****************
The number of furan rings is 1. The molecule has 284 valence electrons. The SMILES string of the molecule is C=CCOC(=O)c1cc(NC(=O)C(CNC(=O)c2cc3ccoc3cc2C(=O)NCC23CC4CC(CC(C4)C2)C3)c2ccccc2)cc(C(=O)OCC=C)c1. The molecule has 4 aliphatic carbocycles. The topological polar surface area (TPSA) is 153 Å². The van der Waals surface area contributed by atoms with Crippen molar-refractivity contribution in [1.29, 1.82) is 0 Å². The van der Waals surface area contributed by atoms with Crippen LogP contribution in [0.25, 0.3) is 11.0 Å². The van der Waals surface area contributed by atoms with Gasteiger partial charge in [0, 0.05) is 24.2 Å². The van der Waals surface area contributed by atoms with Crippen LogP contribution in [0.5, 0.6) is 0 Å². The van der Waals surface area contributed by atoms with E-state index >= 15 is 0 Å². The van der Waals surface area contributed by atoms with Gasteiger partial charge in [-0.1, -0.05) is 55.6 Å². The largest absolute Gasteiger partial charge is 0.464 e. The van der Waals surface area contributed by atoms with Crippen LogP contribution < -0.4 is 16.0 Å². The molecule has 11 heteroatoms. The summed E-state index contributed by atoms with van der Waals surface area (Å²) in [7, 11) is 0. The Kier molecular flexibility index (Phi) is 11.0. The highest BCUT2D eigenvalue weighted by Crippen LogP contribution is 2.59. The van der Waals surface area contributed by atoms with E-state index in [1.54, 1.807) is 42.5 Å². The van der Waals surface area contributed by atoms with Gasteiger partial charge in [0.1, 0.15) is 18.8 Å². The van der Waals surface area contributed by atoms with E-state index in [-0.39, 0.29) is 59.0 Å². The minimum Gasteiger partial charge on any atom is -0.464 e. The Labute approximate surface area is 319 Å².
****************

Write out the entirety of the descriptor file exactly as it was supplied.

The number of furan rings is 1. The molecule has 284 valence electrons. The SMILES string of the molecule is C=CCOC(=O)c1cc(NC(=O)C(CNC(=O)c2cc3ccoc3cc2C(=O)NCC23CC4CC(CC(C4)C2)C3)c2ccccc2)cc(C(=O)OCC=C)c1. The molecule has 4 aliphatic carbocycles. The topological polar surface area (TPSA) is 153 Å². The van der Waals surface area contributed by atoms with Crippen molar-refractivity contribution in [1.29, 1.82) is 0 Å². The van der Waals surface area contributed by atoms with Crippen LogP contribution in [0.25, 0.3) is 11.0 Å². The van der Waals surface area contributed by atoms with Gasteiger partial charge in [0, 0.05) is 24.2 Å². The van der Waals surface area contributed by atoms with Crippen LogP contribution in [0.5, 0.6) is 0 Å². The van der Waals surface area contributed by atoms with E-state index >= 15 is 0 Å². The van der Waals surface area contributed by atoms with Gasteiger partial charge in [-0.1, -0.05) is 55.6 Å². The largest absolute Gasteiger partial charge is 0.464 e. The van der Waals surface area contributed by atoms with Crippen LogP contribution < -0.4 is 16.0 Å². The molecule has 11 heteroatoms. The summed E-state index contributed by atoms with van der Waals surface area (Å²) in [7, 11) is 0. The Kier molecular flexibility index (Phi) is 11.0. The highest BCUT2D eigenvalue weighted by Crippen LogP contribution is 2.59. The van der Waals surface area contributed by atoms with E-state index in [1.54, 1.807) is 42.5 Å². The van der Waals surface area contributed by atoms with Gasteiger partial charge in [0.1, 0.15) is 18.8 Å². The van der Waals surface area contributed by atoms with E-state index in [-0.39, 0.29) is 59.0 Å². The minimum Gasteiger partial charge on any atom is -0.464 e. The Labute approximate surface area is 319 Å².